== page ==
Best Bad Credit Cards Of 2017

March 17, 2017, Written By Jason Steele
Best Bad Credit Cards Of 2017

Having a troubled credit history does not mean that you are unable to get a credit card. In fact, having a credit card, and using it responsibly, is an important way to begin the process or rebuilding your credit. Thankfully, there are several types of cards that you can qualify for, even with a poor credit history.

One type of card is the secured credit card, which requires that applicants submit a refundable security deposit which then becomes their line of credit. Afterwards, these cards can be used just like normal credit cards. That means they can be used to easily reserve rental cars and hotel rooms, and may even offer rental car insurance. In addition, you will have to make minimum monthly payments, and will incur interest charges if you carry a balance. The advantage is that these cards are available to nearly all applicants, and your payments will be reported to the three major consumer credit bureaus.  In most cases, you must be able to prove your identity, and have fully discharged any bankruptcies.

Then, there are standard cards that are made for those who had some credit problems, but whose credit score is not considered bad. These cards will have less competitive rates and fees, but there are still some attractive products available from major card issuers with no annual fee. These products appeal to applicants who do not want to submit a security deposit.

Finally, those with bad credit might consider just using one of the many prepaid products available. These cards are not credit cards and the cardholder can never incur debt by using them. But since cardholders make no payments, these cards will not help, or hurt, their credit scores. Otherwise, they can be used in most places that accept credit cards, and they offer a more secure alternative to cash.

So here are the four best cards for 2017 for people with bad credit:

Capital One Secured Mastercard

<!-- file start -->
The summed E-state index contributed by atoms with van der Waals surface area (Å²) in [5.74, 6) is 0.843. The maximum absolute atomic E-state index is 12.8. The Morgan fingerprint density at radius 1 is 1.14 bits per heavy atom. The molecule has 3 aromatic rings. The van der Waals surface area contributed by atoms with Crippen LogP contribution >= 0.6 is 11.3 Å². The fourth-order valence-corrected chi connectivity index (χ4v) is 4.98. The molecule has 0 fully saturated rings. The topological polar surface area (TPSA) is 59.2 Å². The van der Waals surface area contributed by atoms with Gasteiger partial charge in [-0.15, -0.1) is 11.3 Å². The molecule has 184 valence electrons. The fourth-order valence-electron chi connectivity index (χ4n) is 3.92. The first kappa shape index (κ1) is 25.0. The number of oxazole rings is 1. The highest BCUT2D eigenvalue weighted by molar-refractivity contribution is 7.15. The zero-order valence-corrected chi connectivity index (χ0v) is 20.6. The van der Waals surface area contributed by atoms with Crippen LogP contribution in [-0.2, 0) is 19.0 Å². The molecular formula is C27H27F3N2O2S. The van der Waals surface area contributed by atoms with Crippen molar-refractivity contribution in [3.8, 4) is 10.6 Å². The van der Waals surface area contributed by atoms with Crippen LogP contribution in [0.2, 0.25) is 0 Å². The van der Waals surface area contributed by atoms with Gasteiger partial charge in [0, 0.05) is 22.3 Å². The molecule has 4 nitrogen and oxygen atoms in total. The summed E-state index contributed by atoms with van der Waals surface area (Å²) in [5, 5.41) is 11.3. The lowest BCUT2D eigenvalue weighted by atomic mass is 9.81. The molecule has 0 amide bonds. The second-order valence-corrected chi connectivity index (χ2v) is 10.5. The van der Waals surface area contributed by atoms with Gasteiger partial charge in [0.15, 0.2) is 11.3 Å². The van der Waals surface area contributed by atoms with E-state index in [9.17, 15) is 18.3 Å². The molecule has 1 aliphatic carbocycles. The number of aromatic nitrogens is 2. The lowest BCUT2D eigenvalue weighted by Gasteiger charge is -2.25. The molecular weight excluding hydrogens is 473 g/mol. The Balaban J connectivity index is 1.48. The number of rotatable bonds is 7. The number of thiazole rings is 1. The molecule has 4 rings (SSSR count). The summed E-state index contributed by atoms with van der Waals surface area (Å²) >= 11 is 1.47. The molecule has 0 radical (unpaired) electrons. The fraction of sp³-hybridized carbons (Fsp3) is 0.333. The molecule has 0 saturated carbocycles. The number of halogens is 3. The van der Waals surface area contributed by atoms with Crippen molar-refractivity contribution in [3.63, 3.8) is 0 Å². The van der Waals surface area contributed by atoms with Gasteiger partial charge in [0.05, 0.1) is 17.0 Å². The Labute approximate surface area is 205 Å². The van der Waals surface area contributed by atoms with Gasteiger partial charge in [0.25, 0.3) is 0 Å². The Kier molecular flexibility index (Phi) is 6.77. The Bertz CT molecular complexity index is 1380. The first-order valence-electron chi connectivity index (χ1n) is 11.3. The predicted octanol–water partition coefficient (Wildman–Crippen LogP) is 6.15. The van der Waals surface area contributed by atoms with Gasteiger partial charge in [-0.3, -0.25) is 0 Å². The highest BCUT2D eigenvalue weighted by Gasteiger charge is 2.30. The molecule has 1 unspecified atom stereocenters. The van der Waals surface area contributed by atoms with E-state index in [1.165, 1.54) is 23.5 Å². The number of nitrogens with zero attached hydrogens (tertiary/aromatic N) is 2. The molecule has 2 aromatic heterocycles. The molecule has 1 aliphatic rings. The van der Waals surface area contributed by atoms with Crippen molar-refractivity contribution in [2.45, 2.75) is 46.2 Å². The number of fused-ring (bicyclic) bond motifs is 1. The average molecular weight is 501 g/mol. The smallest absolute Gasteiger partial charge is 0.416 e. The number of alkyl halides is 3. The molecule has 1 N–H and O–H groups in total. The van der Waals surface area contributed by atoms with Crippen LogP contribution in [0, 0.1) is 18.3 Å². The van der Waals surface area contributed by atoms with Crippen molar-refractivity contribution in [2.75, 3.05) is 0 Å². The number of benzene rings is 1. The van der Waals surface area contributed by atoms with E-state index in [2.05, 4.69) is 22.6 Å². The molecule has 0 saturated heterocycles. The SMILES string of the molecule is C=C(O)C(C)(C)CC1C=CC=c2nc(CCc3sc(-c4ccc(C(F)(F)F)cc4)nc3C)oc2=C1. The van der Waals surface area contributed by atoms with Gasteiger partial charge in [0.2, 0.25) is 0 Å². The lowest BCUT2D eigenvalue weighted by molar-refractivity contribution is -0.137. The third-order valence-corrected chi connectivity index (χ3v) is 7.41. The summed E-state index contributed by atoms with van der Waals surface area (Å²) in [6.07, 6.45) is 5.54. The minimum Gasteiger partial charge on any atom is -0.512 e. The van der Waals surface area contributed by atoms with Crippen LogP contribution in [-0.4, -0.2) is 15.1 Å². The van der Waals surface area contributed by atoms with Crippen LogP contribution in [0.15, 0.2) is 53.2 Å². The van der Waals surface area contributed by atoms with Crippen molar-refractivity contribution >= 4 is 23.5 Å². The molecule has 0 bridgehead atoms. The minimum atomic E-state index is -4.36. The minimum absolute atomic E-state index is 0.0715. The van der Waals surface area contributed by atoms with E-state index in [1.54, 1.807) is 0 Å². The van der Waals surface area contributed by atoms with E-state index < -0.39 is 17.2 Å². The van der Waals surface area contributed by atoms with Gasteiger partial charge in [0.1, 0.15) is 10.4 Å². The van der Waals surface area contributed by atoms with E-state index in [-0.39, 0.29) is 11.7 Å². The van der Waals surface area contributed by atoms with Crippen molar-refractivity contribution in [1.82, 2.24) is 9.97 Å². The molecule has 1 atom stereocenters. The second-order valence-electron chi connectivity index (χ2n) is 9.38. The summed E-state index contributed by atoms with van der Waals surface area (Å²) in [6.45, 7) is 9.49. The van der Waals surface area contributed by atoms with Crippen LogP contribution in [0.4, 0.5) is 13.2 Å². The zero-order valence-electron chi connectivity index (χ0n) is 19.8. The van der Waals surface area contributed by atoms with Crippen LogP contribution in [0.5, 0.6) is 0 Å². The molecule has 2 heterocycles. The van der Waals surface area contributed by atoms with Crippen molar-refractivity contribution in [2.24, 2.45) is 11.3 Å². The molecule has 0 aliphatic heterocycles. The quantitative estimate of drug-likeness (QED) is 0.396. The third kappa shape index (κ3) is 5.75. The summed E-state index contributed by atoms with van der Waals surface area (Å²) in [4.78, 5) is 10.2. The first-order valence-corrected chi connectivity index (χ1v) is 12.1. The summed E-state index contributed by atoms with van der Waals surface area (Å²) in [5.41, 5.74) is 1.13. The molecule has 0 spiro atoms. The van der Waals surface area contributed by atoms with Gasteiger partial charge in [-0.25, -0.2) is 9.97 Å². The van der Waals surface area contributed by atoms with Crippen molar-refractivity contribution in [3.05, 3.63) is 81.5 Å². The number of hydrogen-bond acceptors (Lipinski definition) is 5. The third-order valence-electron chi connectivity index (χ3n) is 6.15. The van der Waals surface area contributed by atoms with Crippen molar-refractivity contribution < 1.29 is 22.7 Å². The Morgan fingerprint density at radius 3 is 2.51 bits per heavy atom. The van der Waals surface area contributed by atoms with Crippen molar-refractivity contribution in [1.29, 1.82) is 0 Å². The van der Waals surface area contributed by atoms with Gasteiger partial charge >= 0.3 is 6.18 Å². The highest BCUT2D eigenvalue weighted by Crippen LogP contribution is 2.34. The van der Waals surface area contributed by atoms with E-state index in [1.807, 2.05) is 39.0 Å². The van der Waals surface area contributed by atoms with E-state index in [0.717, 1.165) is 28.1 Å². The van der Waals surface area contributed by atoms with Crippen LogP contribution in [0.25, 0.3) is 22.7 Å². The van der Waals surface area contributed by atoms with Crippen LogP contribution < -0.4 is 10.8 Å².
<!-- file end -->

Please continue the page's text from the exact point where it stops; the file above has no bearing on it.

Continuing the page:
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Capital One is one of the most highly respected credit card issuers that offers a secured card. New applicants of the Capital One Secured Mastercard submit a refundable security deposit of $49, $99, or $200 depending on their credit worthiness, and receive a credit line between $200 and $3,000. So this is one of the rare secured cards that actually offers some spending power beyond the amount of the security deposit.

You can then watch your credit score improve by using Capital One’s Credit Tracker app, which even allows you to examine what would happen to your credit score under different possible scenarios. There is no annual fee for this card, and no foreign transaction fees imposed on charges processed outside of the United States.

Capital One Platinum

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The Capital One Platinum card is Capital One’s entry level, non-secured card, so it doesn’t require a security deposit and is offered to those with average credit. In many cases, those who have used a secured card for at least a year, and have made all of their payments on-time, will qualify for a card like this.

With Capital One’s Credit Steps program, cardholders who make their first five monthly payments on-time, will automatically be given a higher credit limit. This card also features Capital One’s Credit Tracker app and has no foreign transaction fees. There is no annual fee for this card.

Milestone® Mastercard® – Bad Credit Considered

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The Milestone® Mastercard® – Bad Credit Considered is offered by Mid America Bank & Trust Company to applicants who wish to rebuild their credit. Like other entry-level standard credit cards, this is an excellent choice for those who are rebuilding their credit, but do not want to place a deposit down on a secured card.

It has an annual fee between $35 and $99, depending on the applicant’s credit profile. Cardholders enjoy a 25-day grace period at the end of each statement cycle in which to make full payment to avoid interest charges. Finally, this card has a reduced 1% foreign transaction fee, as opposed to many card’s 3% fee.

Matrix Mastercard

The Matrix Mastercard is offered by Continental Finance to those with a checking account and any credit score, and it boasts an easy application process and a quick decision. It offers an available credit limit of up to $500. The annual fee for this card is $125 the first year, and $96 annually after that. Cardholders also receive a grace period of 25 days, which means they have that amount of time after their statement is issued to avoid interest by paying their balance in full. This card is accepted anywhere that MasterCard is, and your on-time payments will be reported to the three major consumer credit bureaus.

The information contained within this article was accurate as of March 17, 2017. For up-to-date
information on any of the terms, cards or offers mentioned above, visit the issuer's website.

About Jason Steele

Jason Steele is a freelance journalist and an expert on the credit card industry. He contributes to several of the top personal finance sites, and his work is syndicated to mainstream outlets such as MSN Money, Yahoo! Finance, and Business Insider.
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